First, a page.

Favorite things to do in Bryce Canyon National Park
Updated: Apr 27
Bryce Canyon National Park is a breathtaking marvel that is hard to put into words! The park is famous for its orange-hued hoodoos, pillars of stone in various shapes and sizes. Though the park is small, it is worth spending a night or two in the vicinity to truly appreciate it.
Here is a list of our favorite things to do and see in Bryce Canyon National Park. For more detail, download our free DetourOn Roadbook.
Wondering where to stay? Check out this list of places to camp in or near Bryce Canyon National Park.
Important Bryce Canyon Shuttle Information
The Bryce Canyon shuttle is a free courtesy shuttle provided by the National Park Service in an effort to reduce congestion in the park. Use of the shuttle is optional, but we highly recommend it if you're trying to visit Sunrise or Sunset Points. Those are the most popular areas and offer limited parking. If you take the shuttle, you should familiarize yourself with all the shuttle stops and info before heading out. Here are the most important things to know about the Bryce Canyon Shuttle:
The shuttle is free and optional. You can enter the park with your private vehicle. Purchase or show your park pass at the entrance gate. You can also purchase a park pass at Ruby's Inn. If you take the shuttle from Ruby's Inn (outside the park), you'll need to show your park pass to the driver prior to boarding the shuttle.
You can get on and off the shuttle at each stop as many times as you'd like while in the park.
The Bryce Canyon shuttle only serves the most popular viewpoints in the park between April-October. You can reach the remainder of the park viewpoints in your own vehicle.
Check out the park website for more details about the Bryce Canyon Shuttle.
Best day hikes in Bryce
Honestly, as far as I'm concerned, there are only two day hikes worth mentioning here. But don't get me wrong: These hikes are the reason you want to visit Bryce!
The aptly named Fairyland Loop definitely makes you feel like you're in a fairytale. There aren't as many hoodoos on this trail as you would expect, but rather a bunch of rolling hills of various colors. It's magical.
The total length of this loop is about 8 miles. You can combine it with the 7-mile Figure 8 for a mega long day.
The Figure 8 is actually a combination of a few of the most famous trails in the park: Wall Street, Queen's Garden/Navajo Loop, and Peekaboo. This is where you'll find most of the hoodoos that make Bryce Canyon so popular.
As the name implies, the combo of trails forms a figure 8. Once completing one loop, you can choose to keep going to the next one or take a shortcut back out to your car. You can also choose to exit at Bryce Point and take the free park shuttle back to your starting point. Some trails may close temporarily due to rockfall so check conditions before setting out.
The total length of all the trails put together comes to around 7 miles. It may not sound like much, but there are a lot of ups and downs on this path. There is also very little shade, which makes it very tiring.
Other Things To Do In and Around Bryce Canyon National Park
There is a gorgeous paved bike path between Red Canyon and Bryce Canyon that I highly recommend if you're traveling with a road bike.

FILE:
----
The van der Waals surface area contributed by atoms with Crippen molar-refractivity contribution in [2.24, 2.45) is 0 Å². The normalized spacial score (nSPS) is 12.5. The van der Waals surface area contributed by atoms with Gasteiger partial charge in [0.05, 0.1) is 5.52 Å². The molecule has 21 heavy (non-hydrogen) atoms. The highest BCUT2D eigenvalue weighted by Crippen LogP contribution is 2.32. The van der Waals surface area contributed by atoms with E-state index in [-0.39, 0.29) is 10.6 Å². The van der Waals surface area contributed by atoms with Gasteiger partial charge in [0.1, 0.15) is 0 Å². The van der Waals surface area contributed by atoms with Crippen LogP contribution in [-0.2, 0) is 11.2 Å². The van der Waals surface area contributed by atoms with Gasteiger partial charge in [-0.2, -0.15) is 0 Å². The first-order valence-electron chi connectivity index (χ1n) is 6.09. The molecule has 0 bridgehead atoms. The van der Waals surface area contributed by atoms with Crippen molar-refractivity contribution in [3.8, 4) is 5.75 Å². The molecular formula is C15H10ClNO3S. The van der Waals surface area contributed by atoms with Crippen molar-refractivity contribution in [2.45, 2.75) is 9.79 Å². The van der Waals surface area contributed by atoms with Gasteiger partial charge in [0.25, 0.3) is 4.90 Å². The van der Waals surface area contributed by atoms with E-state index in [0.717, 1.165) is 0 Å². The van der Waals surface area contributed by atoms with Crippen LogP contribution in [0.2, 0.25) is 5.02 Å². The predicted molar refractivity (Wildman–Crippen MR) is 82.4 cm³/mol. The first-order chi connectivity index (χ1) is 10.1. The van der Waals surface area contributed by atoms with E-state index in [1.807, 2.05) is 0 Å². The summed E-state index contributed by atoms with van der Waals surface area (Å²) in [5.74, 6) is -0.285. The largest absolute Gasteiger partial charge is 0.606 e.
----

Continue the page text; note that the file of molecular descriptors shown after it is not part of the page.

If you're into mountain biking, check out the up and coming trails at Red Canyon.
You can rent mountain bikes, road bikes, and/or e-bikes from these vendors.
Instead of hiking, sign up for a horseback ride of the Peekaboo Trail.
Check out the various ranger-led programs at the visitor center and the park website. I recommend them all but my favorite is the nighttime astrology tour.
In winter, join a ranger-led snowshoe full moon hike. Bring your own snowshoes or rent them at the visitor center or at Ruby's Inn.
Camping in or around Bryce Canyon National Park
Bryce Canyon National Park is surrounded by RV parks, all of which offer similar quality. Only stay at RV parks if you're traveling in an RV! Otherwise, for tent or car camping, check out the following options.
North and Sunset Campgrounds
The only campgrounds in the park. These are beautiful campgrounds, spacious, in a thick ponderosa pine forest. They offer limited amenities, making for a true camping experience. Both campgrounds have flush toilets and potable water, some spotty cell phone reception, but no showers.
North Campground is open year-round, but you'll be camping in snow if you visit in winter! Make reservations if you visit in summer. Sunset Campground is first-come first-serve and only open between April-October.
Ruby's Inn RV Park and Campground
Although advertised as an RV Park, Ruby's Inn Campground has really nice spaces for tent camping. It is a bit expensive, but you get free unlimited access to the pool, wifi, and showers. It is also just a walk away from Ruby's Inn amenities, and a 2-minute drive to the park entrance. For all of these reasons, I think this is the best location to spend the night when visiting Bryce.
Kodachrome Basin State Park Campground
It's nearly 1 hour away from Bryce, off Scenic Byway 12. Stay here only if you plan to continue to Escalante or Capitol Reef after Bryce. Kodachrome Basin has three small campgrounds for a fair price and wonderful amenities. Flush toilets, running water, hot showers, picnic tables, grills, and beautiful surroundings abound.
Bryce Canyon National Park is a year-round destination with breathtaking rock formations, panoramic views, and fun activities for all ages. Don't forget to reserve your camping and/or backpacking gear rental with us.
Try planning your next trip to Bryce using DetourOn! You can edit this template and download the free roadbook. If you'd like more information on any of the destinations mentioned please don’t hesitate to contact us.